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Neighbors Growing Together | May 20, 2018

A darling afternoon

Actor Tom Milligan portrays Jay “Ding” Darling at Oakland Mills Nature Center
Apr 24, 2018
Photo by: Gretchen Teske Actor Tom Milligan portrays conservationist Jay “Ding” Darling during his one man show, “The Art of Conservation: A Visit with Ding Darling”.

By Gretchen Teske, Mt. Pleasant News

 

Dark brown shoes scuff the floor as a tall man with white hair shuffles in. “My assistant, Merle, opens my mail if it’s something important,” he says as he holds up two opened envelopes. “Must have been important.” Actor Tom Milligan portrayed conservationist Jay “Ding” Darling during a one man show at the Oakland Mills Nature Center, for an Earth Day celebration. Milligan wrote the 45-minute show himself and is already scheduled to perform in 2019.

Milligan has been a character actor for over 20 years. He has performed as Grant Wood, Forest Spalding and Henry A. Wallace. When he was contacted in May of 2017 about writing the show, he was elated. He said he had been thinking about it for a while and now that he was given the opportunity, he took it.

Milligan spent the summer writing the show and gave the first performance at the Iowa State Fair in August of 2017.

“You couldn’t grow up in Des Moines at a certain age and not know who he was,” he said. “I think Ding Darling is a name a lot of people know from their past.”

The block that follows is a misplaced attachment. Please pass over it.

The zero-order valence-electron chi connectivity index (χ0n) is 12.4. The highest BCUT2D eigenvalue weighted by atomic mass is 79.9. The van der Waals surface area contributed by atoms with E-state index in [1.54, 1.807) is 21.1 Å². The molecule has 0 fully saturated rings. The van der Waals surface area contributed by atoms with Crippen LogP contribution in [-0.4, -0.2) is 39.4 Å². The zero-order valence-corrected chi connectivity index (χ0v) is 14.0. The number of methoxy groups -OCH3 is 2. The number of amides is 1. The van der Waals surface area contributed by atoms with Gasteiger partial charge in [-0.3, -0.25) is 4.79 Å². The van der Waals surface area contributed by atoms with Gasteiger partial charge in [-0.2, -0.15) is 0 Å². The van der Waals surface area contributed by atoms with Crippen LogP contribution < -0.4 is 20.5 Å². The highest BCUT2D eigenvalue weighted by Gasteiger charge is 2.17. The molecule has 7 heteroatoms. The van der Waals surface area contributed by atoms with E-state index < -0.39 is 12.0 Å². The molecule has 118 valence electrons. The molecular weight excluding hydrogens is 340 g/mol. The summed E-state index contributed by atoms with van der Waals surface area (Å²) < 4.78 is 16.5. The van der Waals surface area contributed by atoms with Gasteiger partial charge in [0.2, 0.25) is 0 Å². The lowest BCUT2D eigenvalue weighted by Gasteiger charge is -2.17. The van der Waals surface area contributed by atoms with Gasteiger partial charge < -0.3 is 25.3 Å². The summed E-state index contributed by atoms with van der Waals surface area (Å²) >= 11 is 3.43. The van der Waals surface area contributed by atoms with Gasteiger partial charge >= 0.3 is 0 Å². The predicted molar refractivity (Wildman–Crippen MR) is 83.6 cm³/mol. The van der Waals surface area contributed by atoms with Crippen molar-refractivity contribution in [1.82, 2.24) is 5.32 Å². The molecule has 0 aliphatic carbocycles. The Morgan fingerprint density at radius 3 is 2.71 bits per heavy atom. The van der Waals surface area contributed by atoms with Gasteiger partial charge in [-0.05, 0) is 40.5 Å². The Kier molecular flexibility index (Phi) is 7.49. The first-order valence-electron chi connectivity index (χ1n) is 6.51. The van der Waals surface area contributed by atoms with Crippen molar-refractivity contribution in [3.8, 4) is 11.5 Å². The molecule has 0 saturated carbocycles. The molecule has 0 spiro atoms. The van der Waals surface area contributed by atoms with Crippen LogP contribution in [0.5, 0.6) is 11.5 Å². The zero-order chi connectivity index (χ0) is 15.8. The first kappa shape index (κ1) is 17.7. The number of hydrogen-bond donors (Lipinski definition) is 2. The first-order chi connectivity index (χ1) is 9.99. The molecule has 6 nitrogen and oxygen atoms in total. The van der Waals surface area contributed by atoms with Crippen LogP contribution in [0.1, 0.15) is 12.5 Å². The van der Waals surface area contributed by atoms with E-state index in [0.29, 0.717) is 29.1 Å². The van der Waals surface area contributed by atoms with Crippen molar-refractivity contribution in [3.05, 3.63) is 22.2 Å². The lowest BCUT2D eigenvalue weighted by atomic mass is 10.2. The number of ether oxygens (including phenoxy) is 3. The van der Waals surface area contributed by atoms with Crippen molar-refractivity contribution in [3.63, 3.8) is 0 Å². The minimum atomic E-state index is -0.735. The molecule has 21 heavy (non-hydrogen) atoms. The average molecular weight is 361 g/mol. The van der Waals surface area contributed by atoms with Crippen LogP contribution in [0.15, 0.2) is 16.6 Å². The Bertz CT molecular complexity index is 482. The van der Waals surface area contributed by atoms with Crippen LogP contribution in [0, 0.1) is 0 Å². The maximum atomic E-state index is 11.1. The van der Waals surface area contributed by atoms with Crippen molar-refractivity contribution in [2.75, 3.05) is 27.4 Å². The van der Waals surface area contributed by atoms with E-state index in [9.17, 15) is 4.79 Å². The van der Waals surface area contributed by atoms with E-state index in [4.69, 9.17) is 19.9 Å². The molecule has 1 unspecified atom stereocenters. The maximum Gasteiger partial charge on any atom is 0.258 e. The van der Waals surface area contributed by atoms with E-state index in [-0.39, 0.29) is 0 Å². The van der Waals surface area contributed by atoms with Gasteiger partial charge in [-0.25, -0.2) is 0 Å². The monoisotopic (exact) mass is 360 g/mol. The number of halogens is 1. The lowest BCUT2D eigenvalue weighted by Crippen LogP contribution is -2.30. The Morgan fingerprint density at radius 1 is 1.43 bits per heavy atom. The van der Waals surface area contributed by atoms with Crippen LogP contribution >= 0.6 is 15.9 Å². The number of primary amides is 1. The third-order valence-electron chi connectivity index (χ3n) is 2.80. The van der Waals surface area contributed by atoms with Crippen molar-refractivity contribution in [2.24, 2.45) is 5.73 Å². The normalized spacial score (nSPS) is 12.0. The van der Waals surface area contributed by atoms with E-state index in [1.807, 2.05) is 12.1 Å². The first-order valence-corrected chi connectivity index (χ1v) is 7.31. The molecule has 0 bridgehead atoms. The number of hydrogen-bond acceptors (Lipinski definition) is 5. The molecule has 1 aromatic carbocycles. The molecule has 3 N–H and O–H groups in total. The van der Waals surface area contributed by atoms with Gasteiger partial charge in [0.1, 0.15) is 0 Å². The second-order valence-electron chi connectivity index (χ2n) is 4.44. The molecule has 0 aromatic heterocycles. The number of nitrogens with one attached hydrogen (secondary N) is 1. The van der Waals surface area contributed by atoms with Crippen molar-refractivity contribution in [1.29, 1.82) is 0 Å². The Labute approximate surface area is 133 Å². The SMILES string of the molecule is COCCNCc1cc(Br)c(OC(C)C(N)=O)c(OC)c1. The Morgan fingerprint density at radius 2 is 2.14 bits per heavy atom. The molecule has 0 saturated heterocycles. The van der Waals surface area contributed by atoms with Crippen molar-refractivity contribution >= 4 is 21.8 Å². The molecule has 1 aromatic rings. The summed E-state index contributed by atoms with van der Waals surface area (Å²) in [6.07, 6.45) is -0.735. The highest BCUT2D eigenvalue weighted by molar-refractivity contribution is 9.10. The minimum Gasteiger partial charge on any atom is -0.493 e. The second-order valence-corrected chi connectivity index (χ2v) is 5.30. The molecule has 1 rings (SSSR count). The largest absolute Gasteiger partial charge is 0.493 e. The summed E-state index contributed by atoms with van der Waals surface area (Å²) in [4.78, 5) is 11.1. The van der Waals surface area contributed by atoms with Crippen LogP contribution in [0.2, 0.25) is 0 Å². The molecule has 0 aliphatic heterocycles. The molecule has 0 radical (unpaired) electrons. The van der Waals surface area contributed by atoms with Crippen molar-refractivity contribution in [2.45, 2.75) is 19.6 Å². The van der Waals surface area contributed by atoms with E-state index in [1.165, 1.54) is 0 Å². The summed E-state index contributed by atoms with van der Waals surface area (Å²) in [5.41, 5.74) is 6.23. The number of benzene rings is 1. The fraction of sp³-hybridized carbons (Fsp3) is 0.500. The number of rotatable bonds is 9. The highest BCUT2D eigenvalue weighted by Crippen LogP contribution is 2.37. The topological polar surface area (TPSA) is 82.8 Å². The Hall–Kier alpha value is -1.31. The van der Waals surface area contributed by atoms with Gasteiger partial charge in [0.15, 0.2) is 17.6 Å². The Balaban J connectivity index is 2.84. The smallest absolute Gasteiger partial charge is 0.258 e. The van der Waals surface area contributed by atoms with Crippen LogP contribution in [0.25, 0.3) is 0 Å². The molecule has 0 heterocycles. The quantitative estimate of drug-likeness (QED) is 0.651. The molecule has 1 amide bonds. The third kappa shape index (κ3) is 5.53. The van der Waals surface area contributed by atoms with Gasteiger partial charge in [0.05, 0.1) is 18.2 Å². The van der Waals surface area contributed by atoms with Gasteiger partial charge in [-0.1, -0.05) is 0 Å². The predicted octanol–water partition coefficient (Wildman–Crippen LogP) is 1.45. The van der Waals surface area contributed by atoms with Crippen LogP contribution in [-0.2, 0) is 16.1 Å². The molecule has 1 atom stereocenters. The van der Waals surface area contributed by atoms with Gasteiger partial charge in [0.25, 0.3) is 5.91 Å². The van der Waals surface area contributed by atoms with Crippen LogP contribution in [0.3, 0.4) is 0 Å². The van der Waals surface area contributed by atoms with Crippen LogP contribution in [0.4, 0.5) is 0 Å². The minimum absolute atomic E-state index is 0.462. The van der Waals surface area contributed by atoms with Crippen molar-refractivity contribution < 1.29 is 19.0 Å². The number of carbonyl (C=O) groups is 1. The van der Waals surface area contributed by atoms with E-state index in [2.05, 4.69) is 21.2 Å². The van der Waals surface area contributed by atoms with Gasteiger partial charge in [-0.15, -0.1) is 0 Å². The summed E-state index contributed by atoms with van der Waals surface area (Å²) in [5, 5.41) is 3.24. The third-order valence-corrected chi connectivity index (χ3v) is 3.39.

Jay “Ding” Darling was a cartoonist at the Des Moines Register who was best known for his political comics. Darling was an avid hunter and fisherman but felt there should be restrictions in order to preserve wildlife. While there are many leaders in the conservation world, Darling’s scope on the topic was rather broad. “He was the one who kind of got his arms around the whole thing and said we can’t do one without doing the other,” Milligan said. “I consider him the godfather of the conservation movement.”

Teddy Roosevelt is credited with being the father of the modern conservation movement, but Milligan says Darling deserves credit, too. Darling helped found the National Wildlife Federation and initiated the Duck Stamp Program, both which continue today.

The one act show was held at the Oakland Mills Nature Center and open to the public. Naturalist Cari Nicely was able to bring Milligan in through a grant, and a little bit of luck.

Nicely applied for a grant which would allow a speaker to come to the center and educate the guests. By the time Nicely was able to apply, all open dates were filled. Soon after, a new grant was opened and she was able to apply for Milligan to make an appearance.

“Our theme this year is creative nature. When you think of nature, you think of conservation (and) you think of Ding Darling,” she said. “The people that come here are going to know that Ding Darling was important, but they may not know why.”

Nicely hopes guests will take away a new sense of understanding and acknowledgment of Darling’s accomplishments. “I hope that they have a new appreciation for him and all our state conservationists that have made tremendous contributions,” she said.

Among those who appreciate all that Ding Darling accomplished, was Bob Wehrle, a retired sixth-grade teacher. “I’ve been involved with students and the environment and I love the environment and I have the same feelings toward conservation as Ding Darling had,” he explained. Wehrle hoped the conversation would spark student interest in the field of conservation. “It’s important for students to get involved with conservation and the environment,” he said. “They’re the future.”

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